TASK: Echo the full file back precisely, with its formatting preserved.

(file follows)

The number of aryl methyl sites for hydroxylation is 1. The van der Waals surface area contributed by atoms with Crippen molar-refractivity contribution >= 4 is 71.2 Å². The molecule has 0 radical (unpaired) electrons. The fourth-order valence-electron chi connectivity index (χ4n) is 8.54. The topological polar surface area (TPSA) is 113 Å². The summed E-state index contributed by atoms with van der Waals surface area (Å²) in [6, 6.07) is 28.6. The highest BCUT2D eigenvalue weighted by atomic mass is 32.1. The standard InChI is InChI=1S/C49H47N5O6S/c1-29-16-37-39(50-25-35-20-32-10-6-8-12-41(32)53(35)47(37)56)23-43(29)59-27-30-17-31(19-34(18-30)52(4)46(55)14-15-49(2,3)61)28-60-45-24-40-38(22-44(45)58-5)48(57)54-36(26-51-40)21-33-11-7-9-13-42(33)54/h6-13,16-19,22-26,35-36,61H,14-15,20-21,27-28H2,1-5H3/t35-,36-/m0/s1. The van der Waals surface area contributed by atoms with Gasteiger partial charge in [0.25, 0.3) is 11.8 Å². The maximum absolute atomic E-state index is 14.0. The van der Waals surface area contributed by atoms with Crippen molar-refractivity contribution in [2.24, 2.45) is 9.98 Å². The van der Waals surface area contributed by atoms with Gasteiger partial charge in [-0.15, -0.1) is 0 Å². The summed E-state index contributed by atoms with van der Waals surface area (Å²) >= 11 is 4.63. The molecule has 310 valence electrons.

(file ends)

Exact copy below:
The number of aryl methyl sites for hydroxylation is 1. The van der Waals surface area contributed by atoms with Crippen molar-refractivity contribution >= 4 is 71.2 Å². The molecule has 0 radical (unpaired) electrons. The fourth-order valence-electron chi connectivity index (χ4n) is 8.54. The topological polar surface area (TPSA) is 113 Å². The summed E-state index contributed by atoms with van der Waals surface area (Å²) in [6, 6.07) is 28.6. The highest BCUT2D eigenvalue weighted by atomic mass is 32.1. The standard InChI is InChI=1S/C49H47N5O6S/c1-29-16-37-39(50-25-35-20-32-10-6-8-12-41(32)53(35)47(37)56)23-43(29)59-27-30-17-31(19-34(18-30)52(4)46(55)14-15-49(2,3)61)28-60-45-24-40-38(22-44(45)58-5)48(57)54-36(26-51-40)21-33-11-7-9-13-42(33)54/h6-13,16-19,22-26,35-36,61H,14-15,20-21,27-28H2,1-5H3/t35-,36-/m0/s1. The van der Waals surface area contributed by atoms with Gasteiger partial charge in [0.25, 0.3) is 11.8 Å². The maximum absolute atomic E-state index is 14.0. The van der Waals surface area contributed by atoms with Crippen molar-refractivity contribution in [2.24, 2.45) is 9.98 Å². The van der Waals surface area contributed by atoms with Gasteiger partial charge in [-0.15, -0.1) is 0 Å². The summed E-state index contributed by atoms with van der Waals surface area (Å²) >= 11 is 4.63. The molecule has 310 valence electrons.